If you're seeing this message, it means we're having trouble loading external resources on our website.

If you're behind a web filter, please make sure that the domains *.kastatic.org and *.kasandbox.org are unblocked.

Main content
Current time:0:00Total duration:10:35

Video transcript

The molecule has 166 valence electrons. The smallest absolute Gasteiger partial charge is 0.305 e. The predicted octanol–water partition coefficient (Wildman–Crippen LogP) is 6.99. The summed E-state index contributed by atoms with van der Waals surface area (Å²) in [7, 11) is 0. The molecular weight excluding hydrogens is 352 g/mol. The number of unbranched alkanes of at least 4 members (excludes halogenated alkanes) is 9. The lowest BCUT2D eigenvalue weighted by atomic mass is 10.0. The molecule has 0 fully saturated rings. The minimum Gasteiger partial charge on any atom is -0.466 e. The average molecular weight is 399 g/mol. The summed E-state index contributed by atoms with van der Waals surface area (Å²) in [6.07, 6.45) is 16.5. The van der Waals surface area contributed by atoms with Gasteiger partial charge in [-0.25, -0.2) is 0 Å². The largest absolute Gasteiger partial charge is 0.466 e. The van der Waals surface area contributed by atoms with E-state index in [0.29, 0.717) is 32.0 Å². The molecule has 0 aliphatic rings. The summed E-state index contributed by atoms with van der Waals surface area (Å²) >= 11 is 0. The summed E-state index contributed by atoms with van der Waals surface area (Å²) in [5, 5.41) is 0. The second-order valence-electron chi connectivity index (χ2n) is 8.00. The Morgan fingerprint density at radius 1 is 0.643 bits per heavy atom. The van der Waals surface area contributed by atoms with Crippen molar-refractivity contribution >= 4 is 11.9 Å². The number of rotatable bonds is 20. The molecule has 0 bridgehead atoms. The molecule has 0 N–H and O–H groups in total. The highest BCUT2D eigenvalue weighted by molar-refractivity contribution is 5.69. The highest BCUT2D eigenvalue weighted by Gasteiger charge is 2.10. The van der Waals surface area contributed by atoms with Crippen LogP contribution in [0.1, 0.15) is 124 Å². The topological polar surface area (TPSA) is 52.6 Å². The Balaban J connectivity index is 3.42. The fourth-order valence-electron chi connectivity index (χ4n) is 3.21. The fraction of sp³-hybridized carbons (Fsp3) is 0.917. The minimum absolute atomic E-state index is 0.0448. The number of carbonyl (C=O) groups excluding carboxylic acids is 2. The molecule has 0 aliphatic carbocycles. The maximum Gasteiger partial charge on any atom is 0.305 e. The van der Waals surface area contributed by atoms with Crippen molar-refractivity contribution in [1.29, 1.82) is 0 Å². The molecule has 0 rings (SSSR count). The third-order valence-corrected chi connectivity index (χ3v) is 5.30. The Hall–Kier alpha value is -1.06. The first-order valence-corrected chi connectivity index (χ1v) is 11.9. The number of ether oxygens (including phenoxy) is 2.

so here's a guy and like any guy if we look at a little bit of his blood let's say we look at one microliter of his blood one microliter and there are of course a million microliters in one liter so if we look at just one microliter what will we find we'll find about five million red blood cells five million for every micro liter and actually by percent volume the blood cells make up about you know maybe forty percent of his blood there's a lot of them there's five million in one microliter red blood cells are just going to write RBC's and in that same microliter of blood there also be platelets now do you think there will be more or less platelets than red blood cells so platelets are a lot smaller so you think you might think that there could be more but actually there is less usually it can range quite a bit but a number you might see is 200,000 platelets in one microliter and that's platelets those are the little guys that helped make clots when you have problems with your blood vessels so let's say this guy is 20 years old do you think that his red blood cells and his platelets are the same ones that he had five years ago actually they're not because both of these things get kind of destroyed they break down at a certain rate and so this guy needs to be constantly making new red blood cells and platelets and actually turns out that red blood cells last about 120 days on average that's about four months and platelets meanwhile only lasts a couple of days so you know a lot less than the red blood cells so you need to be constantly making more of these things and you know where you do that it turns out you do it in your bone marrow so here I'm drawing a bone and in the marrow inside that bone that's where you produce these red blood cells and these platelets now the way that red blood cells are made in the bone marrow is that they start from some precursor cell so there's some kind of cell that's not a red blood cell and one way it's different is that it has a nucleus so in case you didn't know red blood cells actually don't have nuclei when they're in circulation so some precursor cell that has a nucleus and I'm going to kind of simplify this a little bit but basically this precursor with a nucleus can divide so it undergoes the usual process of mitosis to divide and so now we have two and actually we'll do that many many many many times so you'll have a lot of them but then some of them can actually become what we know as red blood cells and part of that process involves as I said losing the nucleus so this whole process happens in here so I'll draw some some red dots to simplify that to symbolize that rather and then these blood cells will go into blood vessels and I'll just draw some blood vessels here in this bone bones do have blood vessels in them so we'll go into those blood vessels and go back out to circulation and eventually up into the heart where from where they'll get pumped out to the body so this is red blood cells and actually there's a fancy name for red blood cells which is a wreath ro site so let me write that here a wreath ro site might be worth knowing might not be worth knowing but anyway that's another name for red blood cell and actually this whole process of creating red blood cells can be called a wreath ropo and that just means creation of red blood cells now platelets are made differently platelets are actually fragments of cells and they come from a big cell called a mega again more long words mega cario sites the important thing about a megakaryocyte is that it's a big cell it has lots of cytoplasm that's the stuff that's not the nucleus and the way the platelets are made is that they actually just kind of bud off of the megakaryocyte so they're bits of cytoplasm that butt off and so they're obviously surrounded by membrane and every megakaryocytes can do this many many many many times and so they will release many little platelets in this manner and then just like the red blood cells these platelets are going to go into circulation and make their way throughout the body so we said that red blood cells only last 120 days and platelets only last a couple of days so a question you might have is what happens to them after that they just disappear and of course they don't just disappear they're in your bloodstream and your body has to take them out and so the organ that's most responsible for doing this is the spleen and drawing it here as you can tell it's on the left side of this guy's body and it's sort of on the upper part of his abdomen and the spleen is just one of the places that blood goes from the heart so the heart pumps and it sends blood to the arms to your muscles to your brain to your legs and it also sends some to the spleen and when some of that blood passes through the spleen and we'll draw a cartoon of that here when it passes through the spleen the spleen is going to recognize the old red blood cells the ones that are damaged that are worn out and it's going to take those out of circulation and basically chew them up and break them down and get rid of them and the cells that do this are called monocytes so let's just draw a quick cartoon of that so here we have a red blood cell which is old so I'm going to draw it a little bit deformed it's a little bit old and decrepit and it's lived a good long happy life and it's time for it to go so in the spleen it's going to get engulfed by a cell called a monocyte I'll write that name here a monocyte we're putting a lot of new names out here a monocyte is base like a macrophage if you've heard of that it's quite similar so this monocyte in the spleen is going to phagocyte toes or basically chew up this old red blood cell and break it down into its parts so that they can be reused and I will mention that one of the things that needs to be reused and I'll actually draw it here because I think this is important is iron so red blood cells have iron in them because that's part of hemoglobin and your body doesn't want to lose that iron so the monocyte is going to recycle that iron for further use along with many of the amino acids that make up the proteins in the red blood cell so let me just write recycle because it's important to recycle and not to waste now I will mention that most of this happens in the spleen most of these red blood cells and platelets get broken down in the spleen but it also happens a little bit in the liver which is an organ next to the spleen here and the process is quite similar so this is how you get rid of old red blood cells and platelets now how does your body know how many new red blood cells to make well to answer that question let's go back to what is the primary purpose of red blood cells their primary purpose is to bring oxygen out to the different parts of the body so if you don't have enough oxygen so we'll say lo oh - if you don't have enough oxygen that means that you probably don't have enough red blood cells I mean it could also mean that your lungs aren't working or something like that but your body most the time will interpret it to say okay we don't have Anna Fox engine that means we need more red blood cells so when there's low oxygen you're going your body is going to produce something that's going to tell your bone marrow to produce more red blood cells and that's something I'm going to write here and it has a similar name to these other words up here it's called a wreath row poet in that's not a wreath rope Oasis it's a wreath rope wheat in which stimulates this whole process and causes you to make a lot more erythrocytes or red blood cells and like I said what causes the release of erythropoietin is low oxygen and I should mention that that happens in the kidney so let me just write kidney here so the kidney is going to release a wreath ropo eaten and you might have heard of a wreath ropo eaten it has another name which is EEP oh that's a abbreviated name and you might have heard of it because some athletes who feel that they need more red blood cells in order to get more oxygen to their muscles and perform better some of those athletes will actually take Ipoh he'll take a po so that their bone marrow makes more red blood cells and you know what EPO might be called do you know what kind of substance it might be in our vocabulary of biology well Ipoh is a hormone because it's a substance that communicates between I guess the kidney basically really the whole body and the bone marrow and likewise the platelet production system also has a hormone that controls it and that hormone is called something else it's called thrombo poet in' and that's a much less important name than then we throw poitain you're much less likely to ever hear thrombopoietin but all i want to do is make it clear that production of platelets also is controlled by a hormone just like production of red blood cells